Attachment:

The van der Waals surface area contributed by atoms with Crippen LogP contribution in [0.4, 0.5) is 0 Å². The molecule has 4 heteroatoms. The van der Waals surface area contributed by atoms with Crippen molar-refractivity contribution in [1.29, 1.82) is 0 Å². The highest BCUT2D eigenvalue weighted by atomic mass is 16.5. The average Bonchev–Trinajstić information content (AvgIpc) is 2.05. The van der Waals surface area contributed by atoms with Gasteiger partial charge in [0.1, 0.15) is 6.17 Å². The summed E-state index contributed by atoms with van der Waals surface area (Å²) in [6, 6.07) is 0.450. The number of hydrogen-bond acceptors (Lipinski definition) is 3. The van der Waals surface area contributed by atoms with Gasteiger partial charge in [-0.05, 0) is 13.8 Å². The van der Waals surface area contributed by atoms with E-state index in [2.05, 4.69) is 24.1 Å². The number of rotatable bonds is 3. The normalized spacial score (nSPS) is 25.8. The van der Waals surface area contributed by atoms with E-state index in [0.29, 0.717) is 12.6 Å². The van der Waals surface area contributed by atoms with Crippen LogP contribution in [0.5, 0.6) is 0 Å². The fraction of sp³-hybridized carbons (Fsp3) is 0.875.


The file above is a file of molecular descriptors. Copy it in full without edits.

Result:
The van der Waals surface area contributed by atoms with Crippen LogP contribution in [0.4, 0.5) is 0 Å². The molecule has 4 heteroatoms. The van der Waals surface area contributed by atoms with Crippen molar-refractivity contribution in [1.29, 1.82) is 0 Å². The highest BCUT2D eigenvalue weighted by atomic mass is 16.5. The average Bonchev–Trinajstić information content (AvgIpc) is 2.05. The van der Waals surface area contributed by atoms with Gasteiger partial charge in [0.1, 0.15) is 6.17 Å². The summed E-state index contributed by atoms with van der Waals surface area (Å²) in [6, 6.07) is 0.450. The number of hydrogen-bond acceptors (Lipinski definition) is 3. The van der Waals surface area contributed by atoms with Gasteiger partial charge in [-0.05, 0) is 13.8 Å². The van der Waals surface area contributed by atoms with E-state index in [2.05, 4.69) is 24.1 Å². The number of rotatable bonds is 3. The normalized spacial score (nSPS) is 25.8. The van der Waals surface area contributed by atoms with E-state index in [0.29, 0.717) is 12.6 Å². The van der Waals surface area contributed by atoms with Crippen LogP contribution in [0.5, 0.6) is 0 Å². The fraction of sp³-hybridized carbons (Fsp3) is 0.875.